Posted by Gary on January 28, 2003
In Reply to: Literary similes posted by R. Berg on January 28, 2003
: : I am starting to see colorful phrases everywhere. Here are a few I collected from a suspense/science fiction novel I just read:
: : SQUARE AS A SALTINE CRACKER -- "He supposed that he'd never be hip. His fate was to be as square as a saltine cracker."
: : HELL'S GOT A BED WAITING -- "Hell's got a bed waiting for me, sure enough."
: : NUTTIER THAN A ONE-POUND JAR OF JIF -- "If we operate under the assumption that he was just nuttier than a one-pound jar of Jif, we're making a mistake that could get us killed." (Jif is a brand of peanut butter.)
: : PUSH HER GO-NUTS BUTTON -- "Even in response to Dylan - who for some reason had the power to push her go-nuts button as no one before him - even in response to him, the knee-jerk reactions were stupid."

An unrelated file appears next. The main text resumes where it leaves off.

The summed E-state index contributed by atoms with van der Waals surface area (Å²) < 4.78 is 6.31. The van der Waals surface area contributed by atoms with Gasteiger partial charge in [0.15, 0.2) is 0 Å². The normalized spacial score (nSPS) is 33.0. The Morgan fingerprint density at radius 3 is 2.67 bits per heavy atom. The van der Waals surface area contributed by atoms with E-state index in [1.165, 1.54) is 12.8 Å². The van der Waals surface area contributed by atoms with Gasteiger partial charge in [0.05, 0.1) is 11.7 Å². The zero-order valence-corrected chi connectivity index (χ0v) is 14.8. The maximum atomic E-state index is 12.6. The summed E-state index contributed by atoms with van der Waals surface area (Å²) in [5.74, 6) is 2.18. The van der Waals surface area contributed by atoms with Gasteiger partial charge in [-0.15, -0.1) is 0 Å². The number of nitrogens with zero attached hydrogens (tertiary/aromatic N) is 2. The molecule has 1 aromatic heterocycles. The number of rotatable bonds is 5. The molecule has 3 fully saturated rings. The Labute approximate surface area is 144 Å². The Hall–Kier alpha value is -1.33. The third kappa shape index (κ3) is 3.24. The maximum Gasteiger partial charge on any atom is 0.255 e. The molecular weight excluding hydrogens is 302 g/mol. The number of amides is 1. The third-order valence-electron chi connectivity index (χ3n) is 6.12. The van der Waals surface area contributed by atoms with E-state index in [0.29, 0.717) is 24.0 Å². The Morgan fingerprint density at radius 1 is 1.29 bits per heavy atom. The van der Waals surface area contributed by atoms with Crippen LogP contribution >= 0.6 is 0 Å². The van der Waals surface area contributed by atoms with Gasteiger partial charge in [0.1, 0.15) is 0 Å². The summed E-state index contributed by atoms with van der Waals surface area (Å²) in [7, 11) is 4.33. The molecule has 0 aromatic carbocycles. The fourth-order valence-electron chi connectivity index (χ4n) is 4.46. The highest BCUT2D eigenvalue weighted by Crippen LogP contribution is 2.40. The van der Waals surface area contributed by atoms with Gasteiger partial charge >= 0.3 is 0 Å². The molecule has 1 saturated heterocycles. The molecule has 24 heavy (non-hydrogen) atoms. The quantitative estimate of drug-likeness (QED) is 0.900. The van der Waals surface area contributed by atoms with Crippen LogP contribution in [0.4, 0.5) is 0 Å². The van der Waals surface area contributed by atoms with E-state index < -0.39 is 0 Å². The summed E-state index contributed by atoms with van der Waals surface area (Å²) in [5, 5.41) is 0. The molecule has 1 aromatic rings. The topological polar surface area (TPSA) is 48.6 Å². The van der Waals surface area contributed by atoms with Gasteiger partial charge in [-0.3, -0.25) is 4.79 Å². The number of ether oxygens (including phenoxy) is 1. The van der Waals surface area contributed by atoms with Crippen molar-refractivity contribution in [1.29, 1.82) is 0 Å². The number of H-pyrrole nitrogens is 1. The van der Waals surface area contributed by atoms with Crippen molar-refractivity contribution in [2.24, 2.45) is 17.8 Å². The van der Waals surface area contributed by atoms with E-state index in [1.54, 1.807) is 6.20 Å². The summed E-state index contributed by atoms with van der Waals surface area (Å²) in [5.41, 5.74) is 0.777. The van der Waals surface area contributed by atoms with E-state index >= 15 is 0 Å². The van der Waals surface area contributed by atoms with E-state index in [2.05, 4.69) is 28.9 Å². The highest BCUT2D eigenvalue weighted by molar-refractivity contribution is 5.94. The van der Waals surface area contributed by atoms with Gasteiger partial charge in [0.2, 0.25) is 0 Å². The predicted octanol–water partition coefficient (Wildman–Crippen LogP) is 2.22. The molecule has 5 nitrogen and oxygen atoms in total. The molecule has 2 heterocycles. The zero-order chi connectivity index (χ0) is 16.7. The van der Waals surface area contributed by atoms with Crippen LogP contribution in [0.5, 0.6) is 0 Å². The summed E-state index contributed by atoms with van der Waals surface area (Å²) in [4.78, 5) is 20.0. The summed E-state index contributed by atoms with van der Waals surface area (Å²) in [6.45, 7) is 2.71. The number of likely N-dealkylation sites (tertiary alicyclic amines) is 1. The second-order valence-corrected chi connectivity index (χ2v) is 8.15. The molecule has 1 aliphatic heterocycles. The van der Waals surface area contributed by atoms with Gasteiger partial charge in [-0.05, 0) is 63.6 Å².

: : BRISTLED BETTER THAN A WIRE BRUSH -- "'Don't be so negative all the time.' She bristled better than a wire brush."
: : GIVE TIMID LESSONS TO A MOUSE -- "For your information, I was nothing once, a wadded-up-thrown-away-Kleenex of a kid. Shy, shaky shy, rubbed so thin by life I half believed sunlight passed through me. Could've given timid lessons to a mouse."
: : From "By the Light of the Moon" by Dean Koontz, Bantam Books, New York, 2002.
: Koontz's writing desk is obviously haunted by the ghost of Raymond Chandler, who wrote "I belonged in Idle Valley like a pearl onion on a banana split."
Until recently in the UK Jif was a cleaning fluid. It became Cif - now I can see why.